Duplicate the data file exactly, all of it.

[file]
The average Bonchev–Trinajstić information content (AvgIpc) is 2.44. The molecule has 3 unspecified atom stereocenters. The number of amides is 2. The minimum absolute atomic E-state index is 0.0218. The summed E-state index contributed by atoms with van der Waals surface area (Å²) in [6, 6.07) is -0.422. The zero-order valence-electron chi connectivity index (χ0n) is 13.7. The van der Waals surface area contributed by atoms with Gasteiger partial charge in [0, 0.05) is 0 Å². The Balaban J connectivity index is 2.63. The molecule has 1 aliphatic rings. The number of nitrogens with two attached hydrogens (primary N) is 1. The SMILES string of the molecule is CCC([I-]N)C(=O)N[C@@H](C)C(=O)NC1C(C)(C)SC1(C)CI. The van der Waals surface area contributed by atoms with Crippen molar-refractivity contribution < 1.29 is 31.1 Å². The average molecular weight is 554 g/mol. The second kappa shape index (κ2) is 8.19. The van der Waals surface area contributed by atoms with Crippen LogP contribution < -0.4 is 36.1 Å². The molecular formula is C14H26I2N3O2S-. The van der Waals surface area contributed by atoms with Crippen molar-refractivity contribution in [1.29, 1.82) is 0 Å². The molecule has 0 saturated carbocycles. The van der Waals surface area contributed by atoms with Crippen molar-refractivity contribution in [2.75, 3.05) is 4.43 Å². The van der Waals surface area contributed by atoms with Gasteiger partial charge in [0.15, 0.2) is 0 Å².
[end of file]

The average Bonchev–Trinajstić information content (AvgIpc) is 2.44. The molecule has 3 unspecified atom stereocenters. The number of amides is 2. The minimum absolute atomic E-state index is 0.0218. The summed E-state index contributed by atoms with van der Waals surface area (Å²) in [6, 6.07) is -0.422. The zero-order valence-electron chi connectivity index (χ0n) is 13.7. The van der Waals surface area contributed by atoms with Gasteiger partial charge in [0, 0.05) is 0 Å². The Balaban J connectivity index is 2.63. The molecule has 1 aliphatic rings. The number of nitrogens with two attached hydrogens (primary N) is 1. The SMILES string of the molecule is CCC([I-]N)C(=O)N[C@@H](C)C(=O)NC1C(C)(C)SC1(C)CI. The van der Waals surface area contributed by atoms with Crippen molar-refractivity contribution < 1.29 is 31.1 Å². The average molecular weight is 554 g/mol. The second kappa shape index (κ2) is 8.19. The van der Waals surface area contributed by atoms with Crippen LogP contribution < -0.4 is 36.1 Å². The molecular formula is C14H26I2N3O2S-. The van der Waals surface area contributed by atoms with Crippen molar-refractivity contribution in [1.29, 1.82) is 0 Å². The molecule has 0 saturated carbocycles. The van der Waals surface area contributed by atoms with Crippen molar-refractivity contribution in [2.75, 3.05) is 4.43 Å². The van der Waals surface area contributed by atoms with Gasteiger partial charge in [0.15, 0.2) is 0 Å².